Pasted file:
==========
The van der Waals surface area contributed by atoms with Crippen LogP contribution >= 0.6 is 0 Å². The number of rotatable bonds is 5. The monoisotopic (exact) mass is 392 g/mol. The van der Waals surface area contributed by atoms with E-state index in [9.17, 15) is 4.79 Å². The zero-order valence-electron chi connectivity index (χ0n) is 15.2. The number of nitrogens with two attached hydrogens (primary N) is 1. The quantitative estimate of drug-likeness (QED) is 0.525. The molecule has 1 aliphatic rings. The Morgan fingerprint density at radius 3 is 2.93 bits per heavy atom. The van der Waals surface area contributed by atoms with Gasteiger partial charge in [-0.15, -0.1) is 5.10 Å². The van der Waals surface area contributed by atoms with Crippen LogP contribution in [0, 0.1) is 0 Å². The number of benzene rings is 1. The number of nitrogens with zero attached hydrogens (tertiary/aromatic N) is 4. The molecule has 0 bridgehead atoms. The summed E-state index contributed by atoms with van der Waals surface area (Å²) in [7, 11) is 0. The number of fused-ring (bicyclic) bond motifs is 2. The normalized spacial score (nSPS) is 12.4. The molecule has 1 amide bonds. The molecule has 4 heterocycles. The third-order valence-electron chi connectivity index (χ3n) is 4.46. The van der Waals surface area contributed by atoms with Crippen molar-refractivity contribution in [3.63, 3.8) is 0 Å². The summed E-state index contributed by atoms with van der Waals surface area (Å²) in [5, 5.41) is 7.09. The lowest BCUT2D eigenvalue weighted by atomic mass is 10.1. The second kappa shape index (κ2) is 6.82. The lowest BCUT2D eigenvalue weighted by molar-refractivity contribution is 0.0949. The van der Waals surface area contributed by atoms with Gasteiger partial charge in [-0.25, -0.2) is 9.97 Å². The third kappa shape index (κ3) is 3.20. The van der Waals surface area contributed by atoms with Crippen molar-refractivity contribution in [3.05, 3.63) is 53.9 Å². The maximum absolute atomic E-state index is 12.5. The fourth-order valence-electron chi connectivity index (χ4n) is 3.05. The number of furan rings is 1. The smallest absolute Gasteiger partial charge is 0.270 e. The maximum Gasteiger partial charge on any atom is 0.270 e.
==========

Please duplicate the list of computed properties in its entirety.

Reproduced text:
The van der Waals surface area contributed by atoms with Crippen LogP contribution >= 0.6 is 0 Å². The number of rotatable bonds is 5. The monoisotopic (exact) mass is 392 g/mol. The van der Waals surface area contributed by atoms with E-state index in [9.17, 15) is 4.79 Å². The zero-order valence-electron chi connectivity index (χ0n) is 15.2. The number of nitrogens with two attached hydrogens (primary N) is 1. The quantitative estimate of drug-likeness (QED) is 0.525. The molecule has 1 aliphatic rings. The Morgan fingerprint density at radius 3 is 2.93 bits per heavy atom. The van der Waals surface area contributed by atoms with Gasteiger partial charge in [-0.15, -0.1) is 5.10 Å². The van der Waals surface area contributed by atoms with Crippen LogP contribution in [0, 0.1) is 0 Å². The number of benzene rings is 1. The number of nitrogens with zero attached hydrogens (tertiary/aromatic N) is 4. The molecule has 0 bridgehead atoms. The summed E-state index contributed by atoms with van der Waals surface area (Å²) in [7, 11) is 0. The number of fused-ring (bicyclic) bond motifs is 2. The normalized spacial score (nSPS) is 12.4. The molecule has 1 amide bonds. The molecule has 4 heterocycles. The third-order valence-electron chi connectivity index (χ3n) is 4.46. The van der Waals surface area contributed by atoms with Crippen molar-refractivity contribution in [3.63, 3.8) is 0 Å². The summed E-state index contributed by atoms with van der Waals surface area (Å²) in [5, 5.41) is 7.09. The lowest BCUT2D eigenvalue weighted by atomic mass is 10.1. The second kappa shape index (κ2) is 6.82. The lowest BCUT2D eigenvalue weighted by molar-refractivity contribution is 0.0949. The van der Waals surface area contributed by atoms with Gasteiger partial charge in [-0.25, -0.2) is 9.97 Å². The third kappa shape index (κ3) is 3.20. The van der Waals surface area contributed by atoms with Crippen molar-refractivity contribution in [3.05, 3.63) is 53.9 Å². The maximum absolute atomic E-state index is 12.5. The fourth-order valence-electron chi connectivity index (χ4n) is 3.05. The number of furan rings is 1. The smallest absolute Gasteiger partial charge is 0.270 e. The maximum Gasteiger partial charge on any atom is 0.270 e.